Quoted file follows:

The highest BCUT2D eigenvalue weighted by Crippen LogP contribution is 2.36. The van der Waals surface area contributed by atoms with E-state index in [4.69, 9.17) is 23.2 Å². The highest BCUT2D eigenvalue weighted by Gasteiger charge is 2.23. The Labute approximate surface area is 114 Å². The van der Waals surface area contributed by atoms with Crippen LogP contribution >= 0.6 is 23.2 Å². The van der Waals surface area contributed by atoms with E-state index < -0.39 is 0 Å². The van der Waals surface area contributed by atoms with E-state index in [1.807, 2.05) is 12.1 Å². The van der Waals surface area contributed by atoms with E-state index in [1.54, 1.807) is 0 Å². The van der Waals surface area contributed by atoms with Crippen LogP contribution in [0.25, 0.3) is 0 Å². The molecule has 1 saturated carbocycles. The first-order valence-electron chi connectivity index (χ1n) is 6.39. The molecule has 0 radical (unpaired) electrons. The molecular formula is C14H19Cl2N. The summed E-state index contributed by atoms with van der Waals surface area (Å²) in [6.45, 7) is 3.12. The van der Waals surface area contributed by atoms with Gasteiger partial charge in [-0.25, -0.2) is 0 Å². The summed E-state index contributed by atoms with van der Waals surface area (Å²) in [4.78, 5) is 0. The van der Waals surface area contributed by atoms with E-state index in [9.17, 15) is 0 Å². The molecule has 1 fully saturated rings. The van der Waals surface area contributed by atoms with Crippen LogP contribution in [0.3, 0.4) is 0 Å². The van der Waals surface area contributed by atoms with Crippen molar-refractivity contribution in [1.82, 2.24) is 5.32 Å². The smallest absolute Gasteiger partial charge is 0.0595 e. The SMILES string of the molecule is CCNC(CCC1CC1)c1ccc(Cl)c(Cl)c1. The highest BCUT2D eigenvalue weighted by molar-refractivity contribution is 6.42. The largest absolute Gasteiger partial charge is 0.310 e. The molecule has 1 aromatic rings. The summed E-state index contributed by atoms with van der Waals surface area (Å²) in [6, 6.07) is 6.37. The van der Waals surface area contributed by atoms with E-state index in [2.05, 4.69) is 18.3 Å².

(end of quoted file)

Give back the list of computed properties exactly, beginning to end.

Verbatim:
The highest BCUT2D eigenvalue weighted by Crippen LogP contribution is 2.36. The van der Waals surface area contributed by atoms with E-state index in [4.69, 9.17) is 23.2 Å². The highest BCUT2D eigenvalue weighted by Gasteiger charge is 2.23. The Labute approximate surface area is 114 Å². The van der Waals surface area contributed by atoms with Crippen LogP contribution >= 0.6 is 23.2 Å². The van der Waals surface area contributed by atoms with E-state index < -0.39 is 0 Å². The van der Waals surface area contributed by atoms with E-state index in [1.807, 2.05) is 12.1 Å². The van der Waals surface area contributed by atoms with E-state index in [1.54, 1.807) is 0 Å². The van der Waals surface area contributed by atoms with Crippen LogP contribution in [0.25, 0.3) is 0 Å². The molecule has 1 saturated carbocycles. The first-order valence-electron chi connectivity index (χ1n) is 6.39. The molecule has 0 radical (unpaired) electrons. The molecular formula is C14H19Cl2N. The summed E-state index contributed by atoms with van der Waals surface area (Å²) in [6.45, 7) is 3.12. The van der Waals surface area contributed by atoms with Gasteiger partial charge in [-0.25, -0.2) is 0 Å². The summed E-state index contributed by atoms with van der Waals surface area (Å²) in [4.78, 5) is 0. The van der Waals surface area contributed by atoms with E-state index in [9.17, 15) is 0 Å². The molecule has 1 fully saturated rings. The van der Waals surface area contributed by atoms with Crippen LogP contribution in [0.3, 0.4) is 0 Å². The van der Waals surface area contributed by atoms with Crippen molar-refractivity contribution in [1.82, 2.24) is 5.32 Å². The smallest absolute Gasteiger partial charge is 0.0595 e. The SMILES string of the molecule is CCNC(CCC1CC1)c1ccc(Cl)c(Cl)c1. The highest BCUT2D eigenvalue weighted by molar-refractivity contribution is 6.42. The largest absolute Gasteiger partial charge is 0.310 e. The molecule has 1 aromatic rings. The summed E-state index contributed by atoms with van der Waals surface area (Å²) in [6, 6.07) is 6.37. The van der Waals surface area contributed by atoms with E-state index in [2.05, 4.69) is 18.3 Å².